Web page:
I have this data for exam grades in English Literature:

2019: the numbers achieving (A*, A, B, C, D, E) are (1, 5, 4, 7, 2, 0, 0)

2018: the numbers achieving (A*, A, B, C, D, E) are (2, 4, 3, 7, 0, 1, 0)

2017: the numbers achieving (A*, A, B, C, D, E) are (6, 5, 3, 4, 2, 0, 0)

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Suppose someone says, "In 2020, if we have 20 students, the percentage getting A* will be between 10% and 20%", how do I calculate the confidence level of that statement? Alternatively, how do I calculate the 80% confidence interval?

  • 1
    $\begingroup$ Such a statement is a prediction, not an estimate, and therefore (a) it needs to be specific, as in "the percentage getting A* will be 15%," and (b) the appropriate interval is called a prediction interval. Prediction intervals are not confidence intervals. Finally, there are many possible good answers: they will vary according to how you model the evolution of data over time. E.g., are you willing to suppose the proportions are changing over time or do you wish to assume they are constant? Answers will also change if you simultaneously want prediction intervals for other grades. $\endgroup$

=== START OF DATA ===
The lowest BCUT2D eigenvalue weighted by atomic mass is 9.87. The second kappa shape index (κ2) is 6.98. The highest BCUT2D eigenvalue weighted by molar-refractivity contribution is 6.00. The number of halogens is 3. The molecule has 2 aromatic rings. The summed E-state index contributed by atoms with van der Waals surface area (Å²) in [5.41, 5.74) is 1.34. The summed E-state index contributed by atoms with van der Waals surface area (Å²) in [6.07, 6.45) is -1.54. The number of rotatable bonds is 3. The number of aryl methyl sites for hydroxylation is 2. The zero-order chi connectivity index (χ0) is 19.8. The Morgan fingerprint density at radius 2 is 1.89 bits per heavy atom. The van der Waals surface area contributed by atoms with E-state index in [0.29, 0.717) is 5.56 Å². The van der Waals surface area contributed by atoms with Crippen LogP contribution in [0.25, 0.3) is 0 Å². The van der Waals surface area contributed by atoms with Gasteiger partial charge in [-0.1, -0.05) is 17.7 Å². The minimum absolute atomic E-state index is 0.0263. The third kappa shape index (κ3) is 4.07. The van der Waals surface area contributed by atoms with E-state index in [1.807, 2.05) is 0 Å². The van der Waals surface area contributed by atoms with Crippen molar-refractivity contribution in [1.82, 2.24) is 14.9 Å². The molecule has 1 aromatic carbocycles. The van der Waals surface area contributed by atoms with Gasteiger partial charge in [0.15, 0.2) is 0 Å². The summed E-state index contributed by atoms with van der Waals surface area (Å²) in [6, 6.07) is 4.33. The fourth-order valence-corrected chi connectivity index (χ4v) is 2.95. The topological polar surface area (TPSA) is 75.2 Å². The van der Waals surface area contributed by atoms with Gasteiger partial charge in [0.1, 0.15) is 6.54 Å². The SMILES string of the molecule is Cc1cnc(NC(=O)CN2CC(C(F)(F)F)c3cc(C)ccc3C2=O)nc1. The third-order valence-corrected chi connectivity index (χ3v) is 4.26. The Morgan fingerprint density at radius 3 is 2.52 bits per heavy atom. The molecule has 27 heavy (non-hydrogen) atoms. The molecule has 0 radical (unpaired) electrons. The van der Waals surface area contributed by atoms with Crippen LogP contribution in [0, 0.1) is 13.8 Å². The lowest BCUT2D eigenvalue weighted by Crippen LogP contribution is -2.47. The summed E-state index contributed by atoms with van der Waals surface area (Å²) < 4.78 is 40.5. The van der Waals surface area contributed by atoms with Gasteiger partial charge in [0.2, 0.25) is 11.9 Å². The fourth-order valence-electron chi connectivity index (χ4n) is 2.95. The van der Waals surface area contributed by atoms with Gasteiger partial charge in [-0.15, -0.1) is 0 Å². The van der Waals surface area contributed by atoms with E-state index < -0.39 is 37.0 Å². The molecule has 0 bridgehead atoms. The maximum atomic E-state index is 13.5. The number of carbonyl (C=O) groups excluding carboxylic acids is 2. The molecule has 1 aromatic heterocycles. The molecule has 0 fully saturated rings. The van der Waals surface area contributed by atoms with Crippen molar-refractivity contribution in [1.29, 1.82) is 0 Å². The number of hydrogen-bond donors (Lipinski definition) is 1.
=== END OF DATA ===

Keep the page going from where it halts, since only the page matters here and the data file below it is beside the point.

– whuber
    Jul 22, 2020 at 18:29
  • 2
    $\begingroup$ Thanks, whuber. The proportions are assumed to be theoretically constant over time, and I would like to predict the number getting each grade if there are 20 students this year. What would these predictions be and what would be the 80% prediction interval for each grade? $\endgroup$
    – user810739
    Jul 22, 2020 at 19:31
  • $\begingroup$ It sounds like you need a prediction interval for a Binomial GLM. This has been discussed on CV a few times, at stats.stackexchange.com/questions/26568/… and stats.stackexchange.com/questions/41074, with no answer. A sketch of an answer in a closely related situation appears at stats.stackexchange.com/a/42958. Are these on the right track? $\endgroup$
    – whuber
    Jul 23, 2020 at 14:15


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